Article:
Disasters could disrupt care for opioid use disorder in most vulnerable communities

The COVID-19 pandemic has spiked the overdose death rate from opioid use. For people who rely on medications (buprenorphine, methadone, and extended-release naltrexone) to treat opioid use disorders, the pandemic and such natural disasters as tornadoes, hurricanes, and wildfires can disrupt access to medications. New Yale-led research published April 19 in JAMA Network Open finds that the location of medication treatment services makes treatment interruption likely where those disruptions exist.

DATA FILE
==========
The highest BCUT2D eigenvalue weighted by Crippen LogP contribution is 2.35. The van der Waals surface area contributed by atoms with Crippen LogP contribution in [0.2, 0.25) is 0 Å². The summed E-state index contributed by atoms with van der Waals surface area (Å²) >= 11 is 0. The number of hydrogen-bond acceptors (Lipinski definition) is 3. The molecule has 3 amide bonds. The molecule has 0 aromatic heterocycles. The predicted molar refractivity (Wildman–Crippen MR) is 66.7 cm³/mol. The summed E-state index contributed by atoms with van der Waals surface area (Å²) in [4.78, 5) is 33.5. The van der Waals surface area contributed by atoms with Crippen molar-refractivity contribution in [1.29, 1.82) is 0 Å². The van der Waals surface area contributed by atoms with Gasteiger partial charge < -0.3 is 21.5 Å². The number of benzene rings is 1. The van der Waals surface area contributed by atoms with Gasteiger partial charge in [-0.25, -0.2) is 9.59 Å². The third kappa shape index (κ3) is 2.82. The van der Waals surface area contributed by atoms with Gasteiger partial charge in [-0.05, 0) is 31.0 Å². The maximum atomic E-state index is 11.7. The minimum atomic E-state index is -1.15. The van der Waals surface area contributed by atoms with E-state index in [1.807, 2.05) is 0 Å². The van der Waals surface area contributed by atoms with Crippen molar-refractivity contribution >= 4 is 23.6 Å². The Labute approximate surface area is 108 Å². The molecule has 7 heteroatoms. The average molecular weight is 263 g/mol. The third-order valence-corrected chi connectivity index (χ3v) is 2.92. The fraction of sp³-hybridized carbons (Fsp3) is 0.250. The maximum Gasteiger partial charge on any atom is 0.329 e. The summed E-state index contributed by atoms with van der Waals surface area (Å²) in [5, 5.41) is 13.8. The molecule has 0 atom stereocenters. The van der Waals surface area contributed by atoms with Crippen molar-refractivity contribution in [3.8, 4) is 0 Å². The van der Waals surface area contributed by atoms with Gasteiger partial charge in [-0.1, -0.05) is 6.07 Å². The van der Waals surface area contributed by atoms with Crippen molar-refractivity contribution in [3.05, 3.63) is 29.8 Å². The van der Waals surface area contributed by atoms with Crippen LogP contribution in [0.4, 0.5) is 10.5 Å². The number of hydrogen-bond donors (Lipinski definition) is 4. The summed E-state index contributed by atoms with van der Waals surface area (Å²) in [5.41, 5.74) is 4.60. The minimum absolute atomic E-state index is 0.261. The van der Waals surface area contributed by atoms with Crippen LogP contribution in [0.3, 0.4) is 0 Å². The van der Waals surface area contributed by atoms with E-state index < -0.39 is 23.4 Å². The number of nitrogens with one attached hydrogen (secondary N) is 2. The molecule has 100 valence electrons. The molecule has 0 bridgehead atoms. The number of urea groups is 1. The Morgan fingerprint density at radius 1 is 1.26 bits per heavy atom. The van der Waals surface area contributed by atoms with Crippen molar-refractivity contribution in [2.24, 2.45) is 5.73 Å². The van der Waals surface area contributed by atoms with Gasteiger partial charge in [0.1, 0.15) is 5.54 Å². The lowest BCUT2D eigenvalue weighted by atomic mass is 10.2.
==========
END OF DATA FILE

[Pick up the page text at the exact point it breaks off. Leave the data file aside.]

The COVID-19 pandemic has spiked the overdose death rate from opioid use. For people who rely on medications (buprenorphine, methadone, and extended-release naltrexone) to treat opioid use disorders, the pandemic and such natural disasters as tornadoes, hurricanes, and wildfires can disrupt access to medications. New Yale-led research published April 19 in JAMA Network Open finds that the location of medication treatment services makes treatment interruption likely where those disruptions exist.